CALGARY (660 NEWS) – The mayors of Calgary and Edmonton have released a joint statement on a piece of provincial legislation affecting major transit projects, including Calgary’s Green Line LRT.
It concerns Bill 20–an omnibus bill on taxes and fiscal measures that also includes a clause that the province can cancel all funding for the projects without cause.
Calgary Mayor Naheed Nenshi and Edmonton Mayor Don Iveson write that they appreciate the province is trying to balance the budget, and while there is a commitment to complete these projects, they remain concerned about how the funding is being spread out.
STATEMENT from Mayor @doniveson, Mayor @nenshi, @TheAUMA, @RuralMA:
“We urge @YourAlberta to take a longer term view of the role of munis. We encourage them to work w/ us to help address the fiscal challenges while continuing to make our economy grow.” https://t.co/8eCtHwvIx1 pic.twitter.com/27ZsjILr2I
— Edm Mayor Office (@YEGMayorOffice) November 4, 2019
“We strongly urge the Government of Alberta to amend Bill 20 to allow future municipal funding growth tied fully to provincial revenues at a one-to-one ratio which would allow municipalities to increase investment in needed infrastructure when revenue is positive, and make necessary adjustments during more challenging times,” reads the statement.
“Without this complete indexing connection, from an inflationary perspective, municipalities will be left behind.”
Nenshi has said this change in the timing puts the project at risk.
The City of Calgary recognizes the importance of working with our provincial partners towards Alberta’s economic recovery.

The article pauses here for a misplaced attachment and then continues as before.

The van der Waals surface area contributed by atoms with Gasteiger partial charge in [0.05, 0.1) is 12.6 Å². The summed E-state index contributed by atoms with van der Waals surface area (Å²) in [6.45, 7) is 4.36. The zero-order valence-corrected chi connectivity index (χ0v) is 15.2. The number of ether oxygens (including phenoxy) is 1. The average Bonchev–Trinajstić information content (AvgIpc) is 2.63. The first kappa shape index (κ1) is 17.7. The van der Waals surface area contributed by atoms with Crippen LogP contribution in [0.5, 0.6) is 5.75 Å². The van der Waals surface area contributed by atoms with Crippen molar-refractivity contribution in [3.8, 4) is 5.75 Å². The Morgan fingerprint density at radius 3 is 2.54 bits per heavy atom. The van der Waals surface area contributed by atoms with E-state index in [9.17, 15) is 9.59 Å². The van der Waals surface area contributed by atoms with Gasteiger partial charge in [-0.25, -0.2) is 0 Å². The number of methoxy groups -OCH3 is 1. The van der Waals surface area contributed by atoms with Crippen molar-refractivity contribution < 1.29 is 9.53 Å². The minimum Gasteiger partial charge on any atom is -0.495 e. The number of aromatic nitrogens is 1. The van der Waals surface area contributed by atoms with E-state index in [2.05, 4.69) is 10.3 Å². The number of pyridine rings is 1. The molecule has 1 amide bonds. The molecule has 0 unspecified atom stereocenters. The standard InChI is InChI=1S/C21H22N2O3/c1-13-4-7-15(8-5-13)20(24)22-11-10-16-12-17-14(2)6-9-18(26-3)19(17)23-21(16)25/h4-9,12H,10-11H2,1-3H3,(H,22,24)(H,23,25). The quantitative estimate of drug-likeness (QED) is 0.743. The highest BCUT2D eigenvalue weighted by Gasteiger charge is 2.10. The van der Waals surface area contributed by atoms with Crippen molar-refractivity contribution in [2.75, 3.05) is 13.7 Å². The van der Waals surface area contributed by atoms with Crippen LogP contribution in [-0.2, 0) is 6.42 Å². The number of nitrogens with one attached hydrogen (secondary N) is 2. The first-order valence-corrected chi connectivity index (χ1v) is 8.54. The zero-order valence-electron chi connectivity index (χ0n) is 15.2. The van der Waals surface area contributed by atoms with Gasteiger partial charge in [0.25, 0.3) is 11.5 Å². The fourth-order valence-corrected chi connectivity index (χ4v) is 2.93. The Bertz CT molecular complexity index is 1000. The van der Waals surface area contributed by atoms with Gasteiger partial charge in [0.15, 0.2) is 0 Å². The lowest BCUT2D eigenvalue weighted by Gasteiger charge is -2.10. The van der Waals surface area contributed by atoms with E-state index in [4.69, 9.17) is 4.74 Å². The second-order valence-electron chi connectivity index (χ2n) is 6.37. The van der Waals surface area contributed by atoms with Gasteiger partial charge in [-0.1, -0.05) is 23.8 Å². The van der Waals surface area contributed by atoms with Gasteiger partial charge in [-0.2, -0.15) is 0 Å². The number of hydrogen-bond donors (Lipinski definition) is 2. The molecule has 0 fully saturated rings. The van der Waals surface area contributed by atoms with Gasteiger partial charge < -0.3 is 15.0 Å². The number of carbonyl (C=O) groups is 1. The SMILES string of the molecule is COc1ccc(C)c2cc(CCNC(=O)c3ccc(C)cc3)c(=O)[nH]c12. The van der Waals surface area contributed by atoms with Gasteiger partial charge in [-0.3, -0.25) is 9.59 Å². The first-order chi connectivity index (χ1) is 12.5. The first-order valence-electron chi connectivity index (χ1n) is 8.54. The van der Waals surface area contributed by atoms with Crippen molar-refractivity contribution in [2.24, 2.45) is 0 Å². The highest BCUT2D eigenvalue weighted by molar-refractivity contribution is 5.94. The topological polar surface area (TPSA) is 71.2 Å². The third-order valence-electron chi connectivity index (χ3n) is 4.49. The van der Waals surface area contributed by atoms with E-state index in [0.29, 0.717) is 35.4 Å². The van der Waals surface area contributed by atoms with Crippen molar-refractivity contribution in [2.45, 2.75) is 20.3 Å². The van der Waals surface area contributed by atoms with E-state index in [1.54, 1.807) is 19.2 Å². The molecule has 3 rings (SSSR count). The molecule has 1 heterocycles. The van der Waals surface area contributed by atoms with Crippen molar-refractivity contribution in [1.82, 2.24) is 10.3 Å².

In order to that, our cities need long-term stable, predictable, and appropriate investment in infrastructure from the province. https://t.co/Q9Suc8ya6k
— Naheed Nenshi (@nenshi) November 4, 2019
“For us to succeed as a municipality and as a province, we need to continue to invest in our communities and social and physical infrastructure. Long-term stable, predictable, and appropriate funding for municipalities must be a part of that strategy,” said Nenshi.
The budget only promises $75 million for the Green Line over the next four years, despite the province needing to commit a total of $1.5 billion up to its planned completion in 2026.
“Bill 20 effectively downgrades the role of municipalities just when partnership is needed more than ever,” said Iveson.
“Just as the Premier has repeatedly called on the federal government to issue Albertans a “fair deal” to drive Canada’s prosperity, municipalities are asking for their “fair deal” to be full partners in supporting economic recovery and growth. We share the same ambition with the provincial government for a strong and prosperous Alberta, which is why municipalities need to be treated as respected and equal partners.”
They urge the government to take a longer-term view of the role of municipalities and work with the cities to find common ground.